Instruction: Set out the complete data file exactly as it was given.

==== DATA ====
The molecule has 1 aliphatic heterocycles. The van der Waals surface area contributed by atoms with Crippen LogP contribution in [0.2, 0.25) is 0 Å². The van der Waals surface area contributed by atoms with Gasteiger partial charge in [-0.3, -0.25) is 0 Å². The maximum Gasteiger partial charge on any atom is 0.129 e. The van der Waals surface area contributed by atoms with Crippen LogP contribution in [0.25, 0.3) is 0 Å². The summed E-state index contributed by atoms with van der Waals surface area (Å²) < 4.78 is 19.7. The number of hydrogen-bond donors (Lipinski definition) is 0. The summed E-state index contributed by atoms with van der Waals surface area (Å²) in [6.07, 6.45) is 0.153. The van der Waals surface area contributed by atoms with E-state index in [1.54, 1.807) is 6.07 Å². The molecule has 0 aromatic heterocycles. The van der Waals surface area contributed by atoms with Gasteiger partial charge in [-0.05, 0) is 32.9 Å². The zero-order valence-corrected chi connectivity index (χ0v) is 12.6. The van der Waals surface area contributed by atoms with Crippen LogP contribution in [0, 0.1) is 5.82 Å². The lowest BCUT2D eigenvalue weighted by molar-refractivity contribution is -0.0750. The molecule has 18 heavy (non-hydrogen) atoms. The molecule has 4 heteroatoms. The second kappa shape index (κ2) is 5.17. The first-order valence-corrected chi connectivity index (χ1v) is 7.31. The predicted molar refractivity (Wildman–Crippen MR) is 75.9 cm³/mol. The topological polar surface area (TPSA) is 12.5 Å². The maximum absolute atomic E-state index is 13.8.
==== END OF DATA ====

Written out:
The molecule has 1 aliphatic heterocycles. The van der Waals surface area contributed by atoms with Crippen LogP contribution in [0.2, 0.25) is 0 Å². The van der Waals surface area contributed by atoms with Gasteiger partial charge in [-0.3, -0.25) is 0 Å². The maximum Gasteiger partial charge on any atom is 0.129 e. The van der Waals surface area contributed by atoms with Crippen LogP contribution in [0.25, 0.3) is 0 Å². The summed E-state index contributed by atoms with van der Waals surface area (Å²) < 4.78 is 19.7. The number of hydrogen-bond donors (Lipinski definition) is 0. The summed E-state index contributed by atoms with van der Waals surface area (Å²) in [6.07, 6.45) is 0.153. The van der Waals surface area contributed by atoms with E-state index in [1.54, 1.807) is 6.07 Å². The molecule has 0 aromatic heterocycles. The van der Waals surface area contributed by atoms with Gasteiger partial charge in [-0.05, 0) is 32.9 Å². The zero-order valence-corrected chi connectivity index (χ0v) is 12.6. The van der Waals surface area contributed by atoms with Crippen LogP contribution in [0, 0.1) is 5.82 Å². The lowest BCUT2D eigenvalue weighted by molar-refractivity contribution is -0.0750. The molecule has 18 heavy (non-hydrogen) atoms. The molecule has 4 heteroatoms. The second kappa shape index (κ2) is 5.17. The first-order valence-corrected chi connectivity index (χ1v) is 7.31. The predicted molar refractivity (Wildman–Crippen MR) is 75.9 cm³/mol. The topological polar surface area (TPSA) is 12.5 Å². The maximum absolute atomic E-state index is 13.8.